So onto Paulie's theory that it's impossible for a "midget" like Manny to gain 15 pounds of muscle mass in a year and a half. Okay, first of all, as I stated, Pacquiao was struggling to make 130 and was dehydrated at the weigh-ins against Marquez in March of 08. There were reports at the weigh-ins that Pacquiao was very cranky and that Roach said Manny was having a hard time making that weight and they would move up in weight after that fight.
Enter Alex Ariza. Roach hired Ariza together with nutritionist Teri Tom to help Pacquiao eat better, and to serve as his strength and conditioning coach. Pacquiao never really had scientific guidance in his regimen in the past, thus the addition of the new scientific training and diet really opened up new doors for Manny. Just ask any NBA player like LeBron or Kobe, these new advancements do give you an edge but it comes with hard work, discipline and dedication, not cheating.
Here's what Ariza and Teri said in an article published by Philstar.com in response to accusatins of steroid use and their top client,
“I’m not even going to dignify that with an answer except to say that some guys are more genetically gifted than others,” said Tom who was recruited by Pacquiao’s conditioning coach Alex Ariza to join the training team. “I’ve seen over 900 clients in my nutrition practice – that’s a lot of bodies. I know that guys who’ve thought their whole lives that they’re hard gainers often find out that if we pinpoint exactly how much protein and calories they need, and if we monitor and adapt over time, their genetic potential far exceeds their expectations. Obviously, Manny has incredible genetic gifts. Our job is to bring the most out of those gifts.”
Regarding Mayweather Sr., Ariza said he could only expect crazy comments from someone who didn’t even finish high school.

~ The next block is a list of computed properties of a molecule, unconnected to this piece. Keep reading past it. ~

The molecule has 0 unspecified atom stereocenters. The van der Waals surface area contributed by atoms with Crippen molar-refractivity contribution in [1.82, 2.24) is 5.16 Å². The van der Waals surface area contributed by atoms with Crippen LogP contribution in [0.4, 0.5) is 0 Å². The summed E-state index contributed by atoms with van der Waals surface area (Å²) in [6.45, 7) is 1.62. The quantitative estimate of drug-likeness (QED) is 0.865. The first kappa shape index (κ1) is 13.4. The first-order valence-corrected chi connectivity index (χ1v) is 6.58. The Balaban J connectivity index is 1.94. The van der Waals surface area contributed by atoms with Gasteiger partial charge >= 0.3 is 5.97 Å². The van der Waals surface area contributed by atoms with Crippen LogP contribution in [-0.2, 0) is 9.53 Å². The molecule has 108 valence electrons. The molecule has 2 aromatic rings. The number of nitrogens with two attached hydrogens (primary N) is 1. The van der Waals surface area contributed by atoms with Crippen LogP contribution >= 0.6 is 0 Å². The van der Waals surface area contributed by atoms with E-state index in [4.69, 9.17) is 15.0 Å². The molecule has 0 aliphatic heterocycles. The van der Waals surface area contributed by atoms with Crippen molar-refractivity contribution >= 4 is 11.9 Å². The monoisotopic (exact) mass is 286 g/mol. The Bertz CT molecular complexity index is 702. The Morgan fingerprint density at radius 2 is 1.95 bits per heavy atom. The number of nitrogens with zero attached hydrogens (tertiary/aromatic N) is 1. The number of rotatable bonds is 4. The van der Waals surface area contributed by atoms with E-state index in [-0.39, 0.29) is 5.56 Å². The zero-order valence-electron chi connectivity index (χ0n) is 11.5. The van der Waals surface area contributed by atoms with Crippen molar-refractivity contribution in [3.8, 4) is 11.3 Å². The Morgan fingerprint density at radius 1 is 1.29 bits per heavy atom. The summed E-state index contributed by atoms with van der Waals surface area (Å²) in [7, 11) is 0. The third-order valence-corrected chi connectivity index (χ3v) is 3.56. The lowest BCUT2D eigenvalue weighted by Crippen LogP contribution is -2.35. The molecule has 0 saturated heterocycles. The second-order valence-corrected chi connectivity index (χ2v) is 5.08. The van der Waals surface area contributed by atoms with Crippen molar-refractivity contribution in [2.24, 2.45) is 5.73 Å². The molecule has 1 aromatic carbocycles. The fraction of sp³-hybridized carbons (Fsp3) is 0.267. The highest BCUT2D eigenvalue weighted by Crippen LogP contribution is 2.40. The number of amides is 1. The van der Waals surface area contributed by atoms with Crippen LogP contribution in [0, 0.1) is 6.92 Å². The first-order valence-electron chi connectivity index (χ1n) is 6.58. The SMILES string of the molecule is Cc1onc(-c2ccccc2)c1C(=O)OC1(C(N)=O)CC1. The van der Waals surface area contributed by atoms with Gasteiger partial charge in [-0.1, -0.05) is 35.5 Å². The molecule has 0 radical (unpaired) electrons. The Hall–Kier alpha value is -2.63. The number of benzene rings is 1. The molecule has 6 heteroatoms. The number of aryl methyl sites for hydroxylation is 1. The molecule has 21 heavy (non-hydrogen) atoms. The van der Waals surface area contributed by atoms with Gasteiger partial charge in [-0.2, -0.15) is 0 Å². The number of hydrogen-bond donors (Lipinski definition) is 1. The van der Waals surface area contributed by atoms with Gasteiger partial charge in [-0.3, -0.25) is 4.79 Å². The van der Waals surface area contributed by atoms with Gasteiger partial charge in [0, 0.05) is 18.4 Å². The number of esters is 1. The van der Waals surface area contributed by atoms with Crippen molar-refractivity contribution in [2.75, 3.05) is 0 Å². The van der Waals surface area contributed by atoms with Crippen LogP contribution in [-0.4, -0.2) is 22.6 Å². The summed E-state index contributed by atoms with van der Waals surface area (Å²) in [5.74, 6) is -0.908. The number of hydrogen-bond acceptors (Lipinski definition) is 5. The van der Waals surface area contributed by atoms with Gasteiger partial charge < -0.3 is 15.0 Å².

“We use supplements, not steroids,” said Ariza. “Someone who never finished high school, like Mayweather, wouldn’t understand the difference and that’s why they make dumb comments.”
Asked how much longer Pacquiao could fight at a high level given his age, Tom said “while he just keeps getting stronger and faster, a couple of more fights and he’ll probably move on to politics.”
Tom called Pacquiao’s rise from flyweight to possibly the welterweight champion “an incredible run.”
I can go on forever with this, but since I've already said much about this baseless accusation, one has to realize this. After losing to Erik Morales, Pacquiao and Roach worked tirelessly to improve. Pacquiao had his excuses, as most people do, but at the end of the day, he said what he had to say once and went on and did work. Any competitor hates losing. Real winners however, do what it takes to prevent it from happening again. And talking, just as Malignaggi has done throughout his career, blaming anybody from his trainer, promoter to politics as the reason for him being a second-class fighter, well that's a loser's commodity.
Perhaps Paulie said it best when he said in his closing statement about Pacquiao,
"At the end of the day there's just little bit too much out there and I have a hard time digesting it."